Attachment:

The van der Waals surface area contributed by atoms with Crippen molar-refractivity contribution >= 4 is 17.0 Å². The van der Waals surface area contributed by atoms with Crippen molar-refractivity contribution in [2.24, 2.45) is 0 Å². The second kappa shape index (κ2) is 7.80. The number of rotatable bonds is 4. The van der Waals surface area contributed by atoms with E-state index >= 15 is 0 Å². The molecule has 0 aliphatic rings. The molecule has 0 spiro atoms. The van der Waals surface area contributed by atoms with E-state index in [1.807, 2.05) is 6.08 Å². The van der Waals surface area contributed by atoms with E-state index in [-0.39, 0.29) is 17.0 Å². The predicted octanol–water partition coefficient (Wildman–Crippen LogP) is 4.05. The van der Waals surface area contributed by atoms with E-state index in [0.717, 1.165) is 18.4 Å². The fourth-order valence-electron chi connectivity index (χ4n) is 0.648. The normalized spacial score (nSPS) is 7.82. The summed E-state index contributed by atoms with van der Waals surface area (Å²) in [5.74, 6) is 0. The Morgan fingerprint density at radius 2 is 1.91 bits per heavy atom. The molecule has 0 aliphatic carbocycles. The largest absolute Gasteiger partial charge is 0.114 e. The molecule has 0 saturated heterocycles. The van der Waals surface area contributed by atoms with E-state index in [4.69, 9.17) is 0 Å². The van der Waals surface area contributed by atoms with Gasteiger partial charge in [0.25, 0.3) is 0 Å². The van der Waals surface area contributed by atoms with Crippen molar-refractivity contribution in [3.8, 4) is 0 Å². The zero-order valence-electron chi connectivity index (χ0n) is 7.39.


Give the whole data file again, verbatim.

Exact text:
The van der Waals surface area contributed by atoms with Crippen molar-refractivity contribution >= 4 is 17.0 Å². The van der Waals surface area contributed by atoms with Crippen molar-refractivity contribution in [2.24, 2.45) is 0 Å². The second kappa shape index (κ2) is 7.80. The number of rotatable bonds is 4. The van der Waals surface area contributed by atoms with E-state index >= 15 is 0 Å². The molecule has 0 aliphatic rings. The molecule has 0 spiro atoms. The van der Waals surface area contributed by atoms with E-state index in [1.807, 2.05) is 6.08 Å². The van der Waals surface area contributed by atoms with E-state index in [-0.39, 0.29) is 17.0 Å². The predicted octanol–water partition coefficient (Wildman–Crippen LogP) is 4.05. The van der Waals surface area contributed by atoms with E-state index in [0.717, 1.165) is 18.4 Å². The fourth-order valence-electron chi connectivity index (χ4n) is 0.648. The normalized spacial score (nSPS) is 7.82. The summed E-state index contributed by atoms with van der Waals surface area (Å²) in [5.74, 6) is 0. The Morgan fingerprint density at radius 2 is 1.91 bits per heavy atom. The molecule has 0 aliphatic carbocycles. The largest absolute Gasteiger partial charge is 0.114 e. The molecule has 0 saturated heterocycles. The van der Waals surface area contributed by atoms with E-state index in [4.69, 9.17) is 0 Å². The van der Waals surface area contributed by atoms with Gasteiger partial charge in [0.25, 0.3) is 0 Å². The van der Waals surface area contributed by atoms with Crippen molar-refractivity contribution in [3.8, 4) is 0 Å². The zero-order valence-electron chi connectivity index (χ0n) is 7.39.